RAPCHAK: Troika. W. NEIL: Project Phoenix* / *Barbara Ann Martin, sop; *Carl Grapentine, narr; Chicago Pro Musica / Centaur CRC 3860
These are 20-year-old + recordings, the Neil having been taped in 2001 and the Rapchak in 1999, which are being released for the first time. I can say this with some authority because the Chicago Pro Musica’s Facebook page claims that the CD was “twenty years in the making and aged to perfection.”
Lawrence Rapchak’s Troika is not music reminiscent of that jolly Russian conveyance, but a sad, dolorous piece that is essentially tonal but with several modern harmonic shifts. One of the things I liked about the Chicago Pro Musica was its ability to sound like a full orchestra despite their consisting of only 11 instruments, one of them an accordion(!). In the second movement, “Arrival of the Mummers,” the music becomes livelier and more atonal. (Sorry I can’t tell you what the piece is about, but as usual, Naxos provided no booklet for its reviewers.)
The music is indeed interesting but, like so many modern works nowadays, eventually tends to go off on edgy-abrasive tangents, sound and fury without much in the way of substance. Underneath all the noise and hullabaloo one can indeed hear some interesting development going on, but Rapchak has seen fit to trick it up in a maelstrom of purposeless noise. Sort of like an elegant modern building covered with garish day-glo orange and bright green paint, with toilet paper rolls all round it. (I know, don’t give them any ideas.)
I give the Chicago Pro Musica credit for playing this piece with so much commitment and energy, however, and in some of the ensuing movements there are some quite interesting and elegant moments (I particularly liked “Frozen Kingdom”), but then he immediately returns to the edgy-noisy style that, sadly, is all the rage in modern compositions ( predominantly those written by music college professahs, if you know what I mean) even since Thomas Adès came to prominence back in the 1990s. Honestly, I wish they’d stop trying to copy each other and show some actual individuality in their music. Stop trying to sound like everyone else!
Of course, the really sad thing is that this style of composition is really popular with Millennials who were raised on rock music. You know what I mean: if they grow up on loud, headbanging rock, give ‘em loud, headbanging classical and they’ll eat it up. And as I say, it’s a shame because I think Rapchak has something interesting to say, but he’s so wrapped up in the noise factor that he misses the forest for the trees.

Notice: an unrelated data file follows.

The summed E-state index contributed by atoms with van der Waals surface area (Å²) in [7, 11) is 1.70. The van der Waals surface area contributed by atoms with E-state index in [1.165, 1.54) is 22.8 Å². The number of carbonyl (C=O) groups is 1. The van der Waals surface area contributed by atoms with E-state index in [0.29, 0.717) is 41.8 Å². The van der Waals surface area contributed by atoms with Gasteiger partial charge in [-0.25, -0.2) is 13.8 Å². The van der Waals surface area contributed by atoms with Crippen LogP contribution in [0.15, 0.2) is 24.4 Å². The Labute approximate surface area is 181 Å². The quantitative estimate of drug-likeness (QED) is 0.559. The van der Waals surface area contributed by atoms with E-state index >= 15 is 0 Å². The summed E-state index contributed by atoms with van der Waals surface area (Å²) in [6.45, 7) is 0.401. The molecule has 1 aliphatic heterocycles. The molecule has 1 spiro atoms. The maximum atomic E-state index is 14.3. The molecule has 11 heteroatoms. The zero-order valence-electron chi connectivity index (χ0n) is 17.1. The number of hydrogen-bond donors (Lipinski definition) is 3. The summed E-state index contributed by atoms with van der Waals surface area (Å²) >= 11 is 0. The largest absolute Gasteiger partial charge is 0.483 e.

So on to William Neil’s Project Phoenix, set to a text by Diana Syder. This music, too, uses some of the edgy-noisy style so much in vogue now, but at least at the outset is a bit more subdued. He also creates some very interesting timbral blends not found in Rapchak’s music. The text, narrated by Carl Grapentine, is your typical garbled, touchy-feely Millennial nonsense, making no sense but sounding interesting (something about the frequency of the hydrogen atom and closing your eyes and listening to snow falling from a wintry sky…alone, or not…that kind of happy horseshit).
Alas, by the third track of this suite, “Colliding Galaxies I” (Millennials are all into space because they all want to escape this Earth Trip and go colonize Mars or something), Neil is all over the noisy-edgy sound, but he does pull back and provide some really lovely sounds from time to time as well as some very interesting and coherent music.
I really hate to sound so negative about this CD. I was really looking forward to it. but I have to be honest, and the truth of the matter is that neither composer here has 1/3 of the imagination and wit of Laura Kaminsky, whose music I raved about in an earlier review, or the now-forgotten Thomas de Hartmann, whose music is being so eloquently revived on Nimbus Alliance. These are or were composers who developed a unique and individual voice when writing music; it would certainly have been easy for them to follow the crowd, but they didn’t. But here’s Rapchak spewing the aural equivalent of metallic junk over his music and Neil/Syder getting wrapped up in galactic meltdowns and backflashes and a rush of horizons becoming the center of our galaxy, yada yada yada. It’s sad, really, because I think that both composers have talent but are afraid to develop their own unique compositional voice.
—© 2021 Lynn René Bayley
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